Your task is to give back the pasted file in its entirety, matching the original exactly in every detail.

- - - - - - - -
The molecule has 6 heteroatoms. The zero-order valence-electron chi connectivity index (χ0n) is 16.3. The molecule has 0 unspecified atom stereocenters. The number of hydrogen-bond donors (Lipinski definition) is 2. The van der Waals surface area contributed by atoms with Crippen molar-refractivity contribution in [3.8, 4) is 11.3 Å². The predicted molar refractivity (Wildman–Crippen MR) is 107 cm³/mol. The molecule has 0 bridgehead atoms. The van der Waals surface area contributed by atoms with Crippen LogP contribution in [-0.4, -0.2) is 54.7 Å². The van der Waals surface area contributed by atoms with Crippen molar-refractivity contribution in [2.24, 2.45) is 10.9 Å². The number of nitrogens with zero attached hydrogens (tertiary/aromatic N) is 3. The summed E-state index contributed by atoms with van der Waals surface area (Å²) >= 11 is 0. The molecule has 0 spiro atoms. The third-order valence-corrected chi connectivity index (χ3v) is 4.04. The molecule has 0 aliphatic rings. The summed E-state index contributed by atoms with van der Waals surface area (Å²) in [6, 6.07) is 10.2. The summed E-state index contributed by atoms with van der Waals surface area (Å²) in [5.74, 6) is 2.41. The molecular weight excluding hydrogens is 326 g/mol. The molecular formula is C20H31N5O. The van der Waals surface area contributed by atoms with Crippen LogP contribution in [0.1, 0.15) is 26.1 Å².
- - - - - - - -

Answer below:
The molecule has 6 heteroatoms. The zero-order valence-electron chi connectivity index (χ0n) is 16.3. The molecule has 0 unspecified atom stereocenters. The number of hydrogen-bond donors (Lipinski definition) is 2. The van der Waals surface area contributed by atoms with Crippen molar-refractivity contribution in [3.8, 4) is 11.3 Å². The predicted molar refractivity (Wildman–Crippen MR) is 107 cm³/mol. The molecule has 0 bridgehead atoms. The van der Waals surface area contributed by atoms with Crippen LogP contribution in [-0.4, -0.2) is 54.7 Å². The van der Waals surface area contributed by atoms with Crippen molar-refractivity contribution in [2.24, 2.45) is 10.9 Å². The number of nitrogens with zero attached hydrogens (tertiary/aromatic N) is 3. The summed E-state index contributed by atoms with van der Waals surface area (Å²) >= 11 is 0. The molecule has 0 spiro atoms. The third-order valence-corrected chi connectivity index (χ3v) is 4.04. The molecule has 0 aliphatic rings. The summed E-state index contributed by atoms with van der Waals surface area (Å²) in [6, 6.07) is 10.2. The summed E-state index contributed by atoms with van der Waals surface area (Å²) in [5.74, 6) is 2.41. The molecular weight excluding hydrogens is 326 g/mol. The molecular formula is C20H31N5O. The van der Waals surface area contributed by atoms with Crippen LogP contribution in [0.1, 0.15) is 26.1 Å².